Typically, solid golf ball cores are spherical and solid. In an effort to improve the playing characteristics of balls, typically the golf ball core diameter or core compression has been varied. It is desired to provide a solid golf ball with an improved core that provides unique performance characteristics.

DESCRIPTION OF THE PRIOR ART

Several patents have been issued which are directed towards modifying the geometry of various golf balls and components thereof.

Several patents are directed to spherical cores that have been modified with features such as bores or projections. U.S. Pat. No. 2,364,955 issued to Diddel, for example, discloses a golf ball that has a spherical core with radially extending bores. The bores are filled with a frangible material. Then the core is encased in a cover. On impact the frangible material breaks in order to absorb the impact energy. By absorbing this energy, the invention is supposed to decrease the rebound or resilience of the ball and provide a short distance ball. As a result, it is stated smaller golf courses may be used.

U.S. Pat. No. 720,852 issued to Smith discloses an internal core with a spherical surface that includes small, solid protuberances projecting therefrom. The core is encased in a rubber layer having small, solid protuberances projecting therefrom. A silk layer is wound thereon, then the ball is encased in an outer covering. The purpose of the core protuberances is to allow good anchorage for the rubber and silk layers and to increase the resiliency of the ball as a whole.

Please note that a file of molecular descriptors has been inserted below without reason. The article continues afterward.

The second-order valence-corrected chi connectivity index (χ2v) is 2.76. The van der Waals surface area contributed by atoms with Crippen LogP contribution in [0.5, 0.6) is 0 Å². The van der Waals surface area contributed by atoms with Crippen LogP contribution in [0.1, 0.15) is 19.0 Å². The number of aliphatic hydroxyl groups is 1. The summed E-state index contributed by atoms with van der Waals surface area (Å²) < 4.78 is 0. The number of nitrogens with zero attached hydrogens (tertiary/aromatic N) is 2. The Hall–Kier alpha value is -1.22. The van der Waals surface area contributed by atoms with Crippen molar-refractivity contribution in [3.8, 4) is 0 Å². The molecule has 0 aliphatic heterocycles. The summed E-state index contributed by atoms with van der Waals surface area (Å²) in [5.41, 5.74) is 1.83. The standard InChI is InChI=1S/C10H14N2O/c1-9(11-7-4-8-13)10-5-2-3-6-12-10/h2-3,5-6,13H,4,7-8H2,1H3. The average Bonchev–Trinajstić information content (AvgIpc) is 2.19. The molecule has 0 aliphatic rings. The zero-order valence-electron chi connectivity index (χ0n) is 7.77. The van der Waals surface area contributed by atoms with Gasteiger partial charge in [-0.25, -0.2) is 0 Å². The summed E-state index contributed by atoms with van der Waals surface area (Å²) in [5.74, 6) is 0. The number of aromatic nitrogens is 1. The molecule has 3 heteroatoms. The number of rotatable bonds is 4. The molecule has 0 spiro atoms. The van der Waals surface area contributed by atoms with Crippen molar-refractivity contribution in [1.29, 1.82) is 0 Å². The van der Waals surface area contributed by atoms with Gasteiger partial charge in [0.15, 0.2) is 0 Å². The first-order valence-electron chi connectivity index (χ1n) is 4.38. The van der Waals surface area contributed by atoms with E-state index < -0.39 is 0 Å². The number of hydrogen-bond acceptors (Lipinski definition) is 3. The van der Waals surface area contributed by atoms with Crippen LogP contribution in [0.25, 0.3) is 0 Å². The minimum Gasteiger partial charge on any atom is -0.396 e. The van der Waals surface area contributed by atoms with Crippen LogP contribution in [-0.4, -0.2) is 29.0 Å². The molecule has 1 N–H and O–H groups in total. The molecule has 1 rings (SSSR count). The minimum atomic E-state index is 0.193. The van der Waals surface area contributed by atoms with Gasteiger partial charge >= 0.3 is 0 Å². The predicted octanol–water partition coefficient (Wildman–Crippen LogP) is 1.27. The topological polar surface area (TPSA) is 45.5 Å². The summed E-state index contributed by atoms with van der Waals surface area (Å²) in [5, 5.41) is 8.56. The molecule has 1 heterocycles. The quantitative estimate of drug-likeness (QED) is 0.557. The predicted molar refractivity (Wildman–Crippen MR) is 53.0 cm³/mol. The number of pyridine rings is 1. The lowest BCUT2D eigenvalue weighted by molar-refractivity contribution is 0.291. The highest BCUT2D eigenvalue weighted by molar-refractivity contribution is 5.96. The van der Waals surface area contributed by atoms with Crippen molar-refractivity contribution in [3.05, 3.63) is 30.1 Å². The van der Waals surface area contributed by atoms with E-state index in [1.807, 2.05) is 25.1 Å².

In other instances hollow, spherical cores are used. For example, U.S. Pat. No. 1,524,171 issued to Chatfield discloses a core with a hollow, spherical center that supports cylindrical, solid lugs. A spherical casing surrounds and abuts the tips of the lugs. The lugs and casing are designed so that the casing compresses the lugs in the finished ball. Fluid or wound rubber bands occupy the space around the lugs, between the spherical center and the casing. The lugs are meant to promote accurate location of the center by facilitating uniform and spherical winding of the rubber bands about the center. An outer shell surrounds the casing.

U.K. Pat. Application No. 2,162,072 issued to Slater discloses a golf ball with an inner core that includes a plurality of solid, support members or struts that diverge from a common center. The struts form a generally cubic, tetrahedral, or octahedral shaped core. The struts serve to locate the inner core symmetrically within a mold cavity. An outer core is molded about the inner core, and a cover is molded thereon.

U.S. Pat. No. 5,480,143 issued to McMurry discloses a substantially spherical practice ball comprising mutually perpendicular members with a plurality of walls that interconnect the members. The walls are for increasing the drag on the ball so that smaller playing fields can be used.